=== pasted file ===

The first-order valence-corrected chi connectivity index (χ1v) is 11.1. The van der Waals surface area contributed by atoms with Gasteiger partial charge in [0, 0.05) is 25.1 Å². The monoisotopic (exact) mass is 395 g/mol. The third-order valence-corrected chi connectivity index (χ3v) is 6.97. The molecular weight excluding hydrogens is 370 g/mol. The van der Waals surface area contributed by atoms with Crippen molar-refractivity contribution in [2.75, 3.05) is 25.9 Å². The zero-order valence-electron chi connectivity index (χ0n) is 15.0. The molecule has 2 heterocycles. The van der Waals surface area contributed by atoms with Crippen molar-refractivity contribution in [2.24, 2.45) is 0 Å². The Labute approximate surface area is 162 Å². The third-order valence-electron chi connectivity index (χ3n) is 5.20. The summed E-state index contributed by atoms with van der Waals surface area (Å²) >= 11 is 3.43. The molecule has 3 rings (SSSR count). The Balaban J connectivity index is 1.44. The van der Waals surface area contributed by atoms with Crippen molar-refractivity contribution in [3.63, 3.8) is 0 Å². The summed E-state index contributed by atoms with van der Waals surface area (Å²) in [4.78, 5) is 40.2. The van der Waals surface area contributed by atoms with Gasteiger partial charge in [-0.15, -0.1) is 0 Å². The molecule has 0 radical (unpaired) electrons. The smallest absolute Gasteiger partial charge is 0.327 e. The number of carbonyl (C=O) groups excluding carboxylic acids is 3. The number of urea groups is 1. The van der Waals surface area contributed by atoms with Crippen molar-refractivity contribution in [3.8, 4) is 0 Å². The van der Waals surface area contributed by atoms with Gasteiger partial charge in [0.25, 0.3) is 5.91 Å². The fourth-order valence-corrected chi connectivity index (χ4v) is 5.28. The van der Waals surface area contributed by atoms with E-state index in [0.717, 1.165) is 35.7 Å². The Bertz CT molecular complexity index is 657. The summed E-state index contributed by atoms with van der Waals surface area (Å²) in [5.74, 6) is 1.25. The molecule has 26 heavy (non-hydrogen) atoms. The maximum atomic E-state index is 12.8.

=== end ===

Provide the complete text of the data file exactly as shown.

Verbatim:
The first-order valence-corrected chi connectivity index (χ1v) is 11.1. The van der Waals surface area contributed by atoms with Gasteiger partial charge in [0, 0.05) is 25.1 Å². The monoisotopic (exact) mass is 395 g/mol. The third-order valence-corrected chi connectivity index (χ3v) is 6.97. The molecular weight excluding hydrogens is 370 g/mol. The van der Waals surface area contributed by atoms with Crippen molar-refractivity contribution in [2.75, 3.05) is 25.9 Å². The zero-order valence-electron chi connectivity index (χ0n) is 15.0. The molecule has 2 heterocycles. The van der Waals surface area contributed by atoms with Crippen molar-refractivity contribution in [2.24, 2.45) is 0 Å². The Labute approximate surface area is 162 Å². The third-order valence-electron chi connectivity index (χ3n) is 5.20. The summed E-state index contributed by atoms with van der Waals surface area (Å²) >= 11 is 3.43. The molecule has 3 rings (SSSR count). The Balaban J connectivity index is 1.44. The van der Waals surface area contributed by atoms with Crippen molar-refractivity contribution in [3.63, 3.8) is 0 Å². The summed E-state index contributed by atoms with van der Waals surface area (Å²) in [4.78, 5) is 40.2. The van der Waals surface area contributed by atoms with Gasteiger partial charge in [-0.15, -0.1) is 0 Å². The molecule has 0 radical (unpaired) electrons. The smallest absolute Gasteiger partial charge is 0.327 e. The number of carbonyl (C=O) groups excluding carboxylic acids is 3. The number of urea groups is 1. The van der Waals surface area contributed by atoms with Crippen molar-refractivity contribution in [3.8, 4) is 0 Å². The van der Waals surface area contributed by atoms with Gasteiger partial charge in [0.25, 0.3) is 5.91 Å². The fourth-order valence-corrected chi connectivity index (χ4v) is 5.28. The van der Waals surface area contributed by atoms with E-state index in [0.717, 1.165) is 35.7 Å². The Bertz CT molecular complexity index is 657. The summed E-state index contributed by atoms with van der Waals surface area (Å²) in [5.74, 6) is 1.25. The molecule has 26 heavy (non-hydrogen) atoms. The maximum atomic E-state index is 12.8.